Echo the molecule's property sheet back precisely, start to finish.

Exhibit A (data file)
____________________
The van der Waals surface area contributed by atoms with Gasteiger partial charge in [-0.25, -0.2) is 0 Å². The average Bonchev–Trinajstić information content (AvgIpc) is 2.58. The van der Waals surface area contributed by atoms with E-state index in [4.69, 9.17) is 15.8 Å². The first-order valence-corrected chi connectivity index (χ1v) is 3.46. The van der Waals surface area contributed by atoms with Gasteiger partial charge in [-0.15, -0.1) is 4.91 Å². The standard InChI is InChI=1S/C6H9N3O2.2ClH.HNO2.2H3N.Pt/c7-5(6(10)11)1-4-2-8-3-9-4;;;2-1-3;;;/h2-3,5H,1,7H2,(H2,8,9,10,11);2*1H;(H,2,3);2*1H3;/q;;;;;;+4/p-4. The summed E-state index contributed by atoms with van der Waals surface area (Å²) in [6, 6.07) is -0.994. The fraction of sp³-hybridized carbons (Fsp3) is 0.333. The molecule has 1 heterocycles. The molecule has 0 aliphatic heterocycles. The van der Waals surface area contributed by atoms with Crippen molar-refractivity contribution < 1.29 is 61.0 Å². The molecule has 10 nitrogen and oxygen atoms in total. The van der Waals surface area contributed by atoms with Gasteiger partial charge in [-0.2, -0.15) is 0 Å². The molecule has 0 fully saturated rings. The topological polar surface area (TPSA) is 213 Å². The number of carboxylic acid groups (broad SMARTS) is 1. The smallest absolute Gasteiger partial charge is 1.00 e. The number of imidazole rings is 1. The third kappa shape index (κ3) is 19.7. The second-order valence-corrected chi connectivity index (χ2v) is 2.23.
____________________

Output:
The van der Waals surface area contributed by atoms with Gasteiger partial charge in [-0.25, -0.2) is 0 Å². The average Bonchev–Trinajstić information content (AvgIpc) is 2.58. The van der Waals surface area contributed by atoms with E-state index in [4.69, 9.17) is 15.8 Å². The first-order valence-corrected chi connectivity index (χ1v) is 3.46. The van der Waals surface area contributed by atoms with Gasteiger partial charge in [-0.15, -0.1) is 4.91 Å². The standard InChI is InChI=1S/C6H9N3O2.2ClH.HNO2.2H3N.Pt/c7-5(6(10)11)1-4-2-8-3-9-4;;;2-1-3;;;/h2-3,5H,1,7H2,(H2,8,9,10,11);2*1H;(H,2,3);2*1H3;/q;;;;;;+4/p-4. The summed E-state index contributed by atoms with van der Waals surface area (Å²) in [6, 6.07) is -0.994. The fraction of sp³-hybridized carbons (Fsp3) is 0.333. The molecule has 1 heterocycles. The molecule has 0 aliphatic heterocycles. The van der Waals surface area contributed by atoms with Crippen molar-refractivity contribution < 1.29 is 61.0 Å². The molecule has 10 nitrogen and oxygen atoms in total. The van der Waals surface area contributed by atoms with Gasteiger partial charge in [-0.2, -0.15) is 0 Å². The molecule has 0 fully saturated rings. The topological polar surface area (TPSA) is 213 Å². The number of carboxylic acid groups (broad SMARTS) is 1. The smallest absolute Gasteiger partial charge is 1.00 e. The number of imidazole rings is 1. The third kappa shape index (κ3) is 19.7. The second-order valence-corrected chi connectivity index (χ2v) is 2.23.